Also, if you run out of parchment, or if you don’t want paper between the tiers, you can use powdered sugar on top of the iced tiers. It keeps the bottom of the cake board above from sticking to the icing and you don’t have to worry about peeling it off. It’s just a little sugar so it doesn’t really affect the taste.

    I love your blog, even though I just found it.

  109. Rams

    Hi deb,
    i’m planning to make this curd. In the recipe there is no mentioning of gelatine, but in the comment #120 you said you used sheets. I’m confused a littla bit. Can you please clarify me?

    1. deb

      Gelatin is not necessary. It is sometimes used to set the curd to make it stiffer to better hold the weight of cake. I’m not an expert on setting things with gelatin sheets — like 100% of everything else on this cake, I did it for the first time with these posts — but roughly, you soak them according to package directions (you might use 1, 2, 3, or even 5 depending on the size and how “set” you want it), gently squeeze out the extra liquid, gently warm the curd, dissolve a single sheet in the curd and let it full cool off again to see if it is “set” enough. If it is not, you can try again with an additional sheet. You want to do it carefully and slowly like this, even though it is time consuming, because you don’t want to accidentally turn your filling into an unpleasant Jell-O. Hope that helps.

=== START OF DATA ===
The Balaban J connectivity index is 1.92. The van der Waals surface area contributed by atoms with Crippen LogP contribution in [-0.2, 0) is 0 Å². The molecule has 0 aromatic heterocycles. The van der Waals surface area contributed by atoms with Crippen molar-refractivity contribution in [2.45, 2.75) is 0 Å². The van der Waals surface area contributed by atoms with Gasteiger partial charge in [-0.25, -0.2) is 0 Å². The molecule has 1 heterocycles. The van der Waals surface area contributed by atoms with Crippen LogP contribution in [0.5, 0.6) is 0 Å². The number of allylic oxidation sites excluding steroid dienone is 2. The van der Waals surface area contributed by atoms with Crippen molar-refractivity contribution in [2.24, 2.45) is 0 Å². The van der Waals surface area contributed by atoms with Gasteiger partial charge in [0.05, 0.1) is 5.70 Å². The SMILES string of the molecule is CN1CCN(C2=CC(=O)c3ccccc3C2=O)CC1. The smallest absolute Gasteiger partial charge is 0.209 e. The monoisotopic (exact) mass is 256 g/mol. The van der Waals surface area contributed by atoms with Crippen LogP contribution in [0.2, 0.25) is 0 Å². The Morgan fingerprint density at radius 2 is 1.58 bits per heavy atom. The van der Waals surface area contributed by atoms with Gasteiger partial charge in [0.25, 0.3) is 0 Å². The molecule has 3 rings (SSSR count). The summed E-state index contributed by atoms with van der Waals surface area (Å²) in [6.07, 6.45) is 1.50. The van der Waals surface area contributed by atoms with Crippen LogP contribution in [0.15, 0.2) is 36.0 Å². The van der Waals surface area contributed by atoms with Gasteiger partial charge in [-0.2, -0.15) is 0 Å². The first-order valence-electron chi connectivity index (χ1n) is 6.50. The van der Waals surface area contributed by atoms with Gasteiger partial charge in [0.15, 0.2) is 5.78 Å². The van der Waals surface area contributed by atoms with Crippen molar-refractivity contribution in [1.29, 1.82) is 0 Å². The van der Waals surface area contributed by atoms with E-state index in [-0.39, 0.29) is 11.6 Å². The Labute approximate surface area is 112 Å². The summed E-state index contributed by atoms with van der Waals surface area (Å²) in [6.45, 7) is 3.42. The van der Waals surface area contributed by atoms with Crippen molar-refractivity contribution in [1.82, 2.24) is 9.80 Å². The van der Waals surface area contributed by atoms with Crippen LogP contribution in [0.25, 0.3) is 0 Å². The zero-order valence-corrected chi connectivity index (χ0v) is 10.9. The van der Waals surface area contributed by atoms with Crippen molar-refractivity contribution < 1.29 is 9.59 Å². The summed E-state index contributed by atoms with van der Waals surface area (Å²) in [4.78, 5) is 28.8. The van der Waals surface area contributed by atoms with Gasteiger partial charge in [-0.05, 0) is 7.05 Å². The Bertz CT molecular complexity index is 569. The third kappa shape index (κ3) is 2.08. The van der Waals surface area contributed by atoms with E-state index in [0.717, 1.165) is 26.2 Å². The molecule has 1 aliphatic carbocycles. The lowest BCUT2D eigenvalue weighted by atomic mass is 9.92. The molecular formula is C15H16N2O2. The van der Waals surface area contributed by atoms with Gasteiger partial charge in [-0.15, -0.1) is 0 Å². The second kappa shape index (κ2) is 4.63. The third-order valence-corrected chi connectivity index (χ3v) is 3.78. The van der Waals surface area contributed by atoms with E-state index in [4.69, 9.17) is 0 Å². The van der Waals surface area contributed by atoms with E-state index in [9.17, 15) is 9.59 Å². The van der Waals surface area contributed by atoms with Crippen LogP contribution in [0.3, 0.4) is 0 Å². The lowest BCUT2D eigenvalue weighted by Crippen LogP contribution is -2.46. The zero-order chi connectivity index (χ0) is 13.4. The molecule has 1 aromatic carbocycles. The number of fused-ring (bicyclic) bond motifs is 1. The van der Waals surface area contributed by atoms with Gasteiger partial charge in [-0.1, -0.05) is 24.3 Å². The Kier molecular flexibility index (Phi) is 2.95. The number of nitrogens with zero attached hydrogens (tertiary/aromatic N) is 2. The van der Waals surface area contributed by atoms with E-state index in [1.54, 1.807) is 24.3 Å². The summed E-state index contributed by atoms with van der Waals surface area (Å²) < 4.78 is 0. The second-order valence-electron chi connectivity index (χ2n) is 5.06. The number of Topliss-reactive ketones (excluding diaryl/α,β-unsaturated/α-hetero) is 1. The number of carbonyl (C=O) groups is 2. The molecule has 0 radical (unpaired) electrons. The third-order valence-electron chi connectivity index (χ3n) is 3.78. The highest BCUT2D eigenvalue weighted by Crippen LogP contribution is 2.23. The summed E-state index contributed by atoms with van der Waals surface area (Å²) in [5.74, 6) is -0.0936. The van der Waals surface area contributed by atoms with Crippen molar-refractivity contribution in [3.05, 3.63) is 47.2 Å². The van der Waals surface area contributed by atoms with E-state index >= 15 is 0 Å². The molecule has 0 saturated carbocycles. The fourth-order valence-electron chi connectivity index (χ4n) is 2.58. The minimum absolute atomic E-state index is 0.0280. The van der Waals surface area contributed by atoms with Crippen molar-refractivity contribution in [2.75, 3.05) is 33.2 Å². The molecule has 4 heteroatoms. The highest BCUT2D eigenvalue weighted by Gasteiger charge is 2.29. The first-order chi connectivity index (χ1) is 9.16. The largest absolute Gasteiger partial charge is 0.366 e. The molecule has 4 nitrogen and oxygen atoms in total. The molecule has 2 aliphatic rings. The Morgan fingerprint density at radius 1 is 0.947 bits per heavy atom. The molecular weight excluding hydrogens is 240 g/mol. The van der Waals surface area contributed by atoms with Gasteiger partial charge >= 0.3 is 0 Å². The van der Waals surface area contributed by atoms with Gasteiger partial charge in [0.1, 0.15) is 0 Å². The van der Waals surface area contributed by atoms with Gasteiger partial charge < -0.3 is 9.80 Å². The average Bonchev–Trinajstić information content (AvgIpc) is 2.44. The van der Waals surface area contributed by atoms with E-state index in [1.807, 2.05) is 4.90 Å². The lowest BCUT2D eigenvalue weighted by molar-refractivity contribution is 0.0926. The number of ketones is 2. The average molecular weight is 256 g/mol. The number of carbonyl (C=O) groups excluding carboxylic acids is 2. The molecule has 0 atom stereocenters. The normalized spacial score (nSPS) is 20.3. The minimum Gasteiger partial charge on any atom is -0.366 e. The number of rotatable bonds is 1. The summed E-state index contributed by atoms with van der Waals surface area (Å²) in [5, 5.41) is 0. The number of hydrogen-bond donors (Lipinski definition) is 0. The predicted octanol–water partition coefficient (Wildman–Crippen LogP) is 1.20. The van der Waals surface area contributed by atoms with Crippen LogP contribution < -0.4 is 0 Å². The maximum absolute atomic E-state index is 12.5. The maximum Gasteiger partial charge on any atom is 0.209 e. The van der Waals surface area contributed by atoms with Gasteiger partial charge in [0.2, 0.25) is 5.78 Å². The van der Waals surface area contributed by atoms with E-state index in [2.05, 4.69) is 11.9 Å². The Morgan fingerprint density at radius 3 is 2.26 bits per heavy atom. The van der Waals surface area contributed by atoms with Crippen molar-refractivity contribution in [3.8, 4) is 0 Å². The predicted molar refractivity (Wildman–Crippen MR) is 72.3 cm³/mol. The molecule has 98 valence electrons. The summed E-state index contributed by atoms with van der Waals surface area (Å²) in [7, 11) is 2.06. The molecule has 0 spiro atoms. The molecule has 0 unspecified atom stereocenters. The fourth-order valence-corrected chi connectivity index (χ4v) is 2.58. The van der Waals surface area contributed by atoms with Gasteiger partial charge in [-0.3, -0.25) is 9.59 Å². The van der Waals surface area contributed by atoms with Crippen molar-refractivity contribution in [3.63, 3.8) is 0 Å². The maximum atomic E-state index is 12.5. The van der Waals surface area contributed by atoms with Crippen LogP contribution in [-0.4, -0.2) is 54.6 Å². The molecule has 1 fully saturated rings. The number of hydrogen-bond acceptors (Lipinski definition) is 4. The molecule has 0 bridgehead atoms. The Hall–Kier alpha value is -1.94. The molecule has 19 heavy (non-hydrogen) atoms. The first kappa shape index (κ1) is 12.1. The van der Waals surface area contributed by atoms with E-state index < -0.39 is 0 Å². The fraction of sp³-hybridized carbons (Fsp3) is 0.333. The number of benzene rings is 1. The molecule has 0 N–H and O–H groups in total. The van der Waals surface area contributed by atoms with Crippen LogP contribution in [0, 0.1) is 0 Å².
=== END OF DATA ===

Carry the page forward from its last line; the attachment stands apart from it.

110. nani

    Hi deb. I made the curd according to your recipe and as i dont have any gelatine i didn’t use it. I frosted a small cake with mango curd filling and frosted with swiss meringue . I have couple of issues…
    – i put the cake in the refrigerator, so when i tried to cut , the meringue become little bit stiff.Is it good to serve this type of cake at room temperature with mango curd? does the mango curd go bad at room temperature?
    -when i tried to cut the cake the curd was oozing out how can i rectify it?
    -and i want to ask you whether i can use gelatine powder instead of sheets and reheating the curd means is it over a water bath or directly on the heat?
    Thank you so much for your recipes…

    1. deb

      nani — The way to fix oozing is to set it with gelatin. Most pastry chefs use gelatin sheets; they’re a little more reliable and easy to use in smaller, measured amounts. Swiss meringue can be at RT.